Dunfermline Athletic 1 - 0 Queen of the SouthAuthor: Alistair Campbell Date: Saturday, 11th Dec 2010
The massive effort to get the game played was justified when Cardle tapped home a Graham centre in the 86th minute to give the Pars 3 points that they just about deserved. Gibson had been sent off for a perceived stamp on McKenna, a decision which prompted the fans to suggest it would beneficial if the officials were to go back on strike.
Considering the efforts to clear the pitch, it seemed only reasonable that I didn’t let some minor difficulties such as a car that wouldn’t start, a bus that wouldn’t come and a train that wouldn’t leave from its normal station stand in my way, so after a few changes of plan, and a slither down the hill from the Queen Margaret Station, I was just about in time to take someone else’s seat in the Norrie and see my first action for nearly a month. Given the lay-off it’s probably worth a reminder of the line-up and formation. Chris Smith was in goals, Woods at right back, McCann at left back and the central defensive pairing was Dowie (right) and Keddie (left). Nick Phinn was back in the middle of the park, along with the ever- present Mason. Wullie Gibson was on the right wing, David Graham on the left with Pat Clarke partnering another ever-present Andy Kirk in attack. The bench had a balanced look about it comprising keeper Allison, defender Higgins, midfielder Thomson, winger Cardle and forward McDougall. McGregor was suspended, Bell on crutches, Burke not quite ready yet, Ross still injured and Willis waiting his chance.
Queens had raided Dundee to add Colin McMenamin to their squad since the two sides had last met at the start of October, and he lined up alongside Derek Holmes, with Willie McLaren playing a more withdrawn role. Whilst they would start with 3 at the back, this would be supplemented with Ryan McGuffie switching to right back when the occasion demanded.
With piles of cleared snow obscuring the advertising holdings, and after a quick reminder of the rules, we were off. Disappointingly for the traditionalists, we didn’t have an orange ball, but the white ball that we did have caused an early problem for Keddie, as his overly firm pass-back went beyond Smith, but also the left-hand post. At least one lesson had been learned from the Dumfries debacle. Both teams were unsurprisingly a little hesitant to begin with, although Queens may have expected to profit more from Gibson’s gift of possession in the 8th minute when Conroy had time on the left to pick out Holmes, but the latter’s scissor-kick slewed wide.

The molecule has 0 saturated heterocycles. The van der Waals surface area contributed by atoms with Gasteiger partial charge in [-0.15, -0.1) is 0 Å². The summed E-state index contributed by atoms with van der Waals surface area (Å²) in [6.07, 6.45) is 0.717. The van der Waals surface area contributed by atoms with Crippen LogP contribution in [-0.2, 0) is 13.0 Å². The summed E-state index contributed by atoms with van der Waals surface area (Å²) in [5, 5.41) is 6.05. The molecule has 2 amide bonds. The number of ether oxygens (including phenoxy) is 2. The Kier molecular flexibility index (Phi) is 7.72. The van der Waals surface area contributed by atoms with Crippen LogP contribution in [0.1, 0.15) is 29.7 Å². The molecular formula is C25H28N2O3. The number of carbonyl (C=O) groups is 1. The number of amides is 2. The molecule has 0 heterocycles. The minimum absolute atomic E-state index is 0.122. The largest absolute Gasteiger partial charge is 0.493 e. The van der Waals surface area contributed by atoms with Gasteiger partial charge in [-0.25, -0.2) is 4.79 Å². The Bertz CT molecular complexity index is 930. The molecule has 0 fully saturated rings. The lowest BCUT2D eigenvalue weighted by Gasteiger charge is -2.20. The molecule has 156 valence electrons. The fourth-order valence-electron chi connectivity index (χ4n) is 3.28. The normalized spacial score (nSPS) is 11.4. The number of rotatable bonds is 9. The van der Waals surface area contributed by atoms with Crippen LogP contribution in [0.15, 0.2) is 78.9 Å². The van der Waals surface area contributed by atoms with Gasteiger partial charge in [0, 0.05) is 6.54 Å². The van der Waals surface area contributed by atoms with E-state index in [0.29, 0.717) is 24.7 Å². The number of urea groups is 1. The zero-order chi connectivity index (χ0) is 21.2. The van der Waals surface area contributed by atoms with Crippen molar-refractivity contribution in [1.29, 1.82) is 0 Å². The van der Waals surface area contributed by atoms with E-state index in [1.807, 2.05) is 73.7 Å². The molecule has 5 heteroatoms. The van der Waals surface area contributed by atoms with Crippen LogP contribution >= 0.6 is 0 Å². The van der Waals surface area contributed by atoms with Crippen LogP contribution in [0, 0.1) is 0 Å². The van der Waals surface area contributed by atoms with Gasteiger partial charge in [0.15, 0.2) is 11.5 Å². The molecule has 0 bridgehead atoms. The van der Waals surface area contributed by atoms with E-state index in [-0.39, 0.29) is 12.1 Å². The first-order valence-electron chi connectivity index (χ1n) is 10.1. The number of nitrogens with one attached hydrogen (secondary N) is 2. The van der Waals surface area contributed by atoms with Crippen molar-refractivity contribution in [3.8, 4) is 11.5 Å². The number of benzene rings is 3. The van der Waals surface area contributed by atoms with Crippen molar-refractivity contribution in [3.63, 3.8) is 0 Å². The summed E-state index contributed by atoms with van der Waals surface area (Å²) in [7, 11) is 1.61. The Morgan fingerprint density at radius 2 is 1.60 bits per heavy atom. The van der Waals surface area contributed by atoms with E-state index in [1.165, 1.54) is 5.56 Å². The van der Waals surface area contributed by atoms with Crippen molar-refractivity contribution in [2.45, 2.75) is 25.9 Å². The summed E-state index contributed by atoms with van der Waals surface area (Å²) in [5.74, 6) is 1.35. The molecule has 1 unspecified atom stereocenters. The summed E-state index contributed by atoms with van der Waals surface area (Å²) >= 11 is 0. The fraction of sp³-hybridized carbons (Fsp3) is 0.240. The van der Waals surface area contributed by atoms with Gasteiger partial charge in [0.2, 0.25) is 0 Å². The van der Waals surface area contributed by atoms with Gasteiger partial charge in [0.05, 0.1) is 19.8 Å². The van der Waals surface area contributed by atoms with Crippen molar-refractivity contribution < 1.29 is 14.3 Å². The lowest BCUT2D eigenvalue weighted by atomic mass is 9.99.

Long balls and passes seemed the order of the day, McLaren punting another one forward in 12 minutes. Woods was alert to the fact that it could come back off the corner flag and tracked back to collect when it did so, prompting a slightly unfair comparison of the relative ball-skills of the full back and the flag-stick.
The acting physio saw his first action when Nick Phinn fell awkwardly, but his magic sponge seemed just as efficacious as Gerry Docherty’s and Nick was soon back on his feet. The Pars began to shade things in terms of possession, and created a couple of half-chances. Gibson sprayed the ball to the other wing where Graham moved inside to tee up Woods for a 25-yarder which went wide and Mason had a shot blocked after the ball had pinged around the box from a Graham centre. Dowie came closest, a flick from a near-post corner being headed clear at the back post.
It was still anyone’s game though and Burns should have done better after being set up by Holmes when Mason’s poor clearance had been deflected his way, before McLaren missed what seemed a sitter in 36 minutes from suspiciously close in, nudging past the post as Smith dived. We hadn’t seen much of Graham, but 6 minutes from the break he latched on to Clarke’s flick, took advantage of the ball being held up in the sand in the North-East corner , but couldn’t find the killer pass. He then played a bizarre 1-2 with Harris - a 30 yard misplaced pass being returned seconds later, but the first half closed with the game deservedly goal-less.
Half time: Pars 0 Doonhamers 0
Queens kicked off and soon had a chance when a ricochet fell for McKenna but he shot well wide. However the Pars seemed to have perked up after the break – they looked sharper and their passing was quicker and more confident. Phinn’s quick feet allowed him space to get the ball to Gibson via Woods and Harris took down the winger as he went past him to earn the game’s first yellow card.
In 57 minutes the Pars won a corner when Lilley headed out by the corner flag, and having drilled earlier corners to the near post, Gibson varied things by hitting to the back post where Kirk headed across the face of goal. His header beat Hutton, but the ball was cleared off the line and Graham’s follow-up from the edge of the box was charged down by about 4 players. Still, this was encouraging, and soon after Phinn sent an off-balance header from Woods’ cross onto the roof of the net, but not before McMenamin had got clear but fired inches wide from a good position.
That was a narrow escape, but the Pars had an even better chance in 62 minutes – a long diagonal ball over the top from Gibson was chased down by Kirk, Graham and Lilley. Graham won the chase at pace and cut the ball back to Kirk who had re-routed himself in front of goal. Hutton dived at his feet and Kirk’s shot deflected off the keeper’s foot and spun over the bar. A fantastic save.
Quinn came on for McMenamin and McDougall replaced Clarke as the match moved into its final third, but still the Pars looked the likelier. McKenna fouled Gibson about 35 yards out, and in what looked like a move rehearsed during the long weeks without a game, Gibson chipped the ball in and Dowie headed square when an effort on target looked a better option. A minute later and McKenna again fouled Gibson to get a card and this time Gibson tried the shot, but the wall did its job.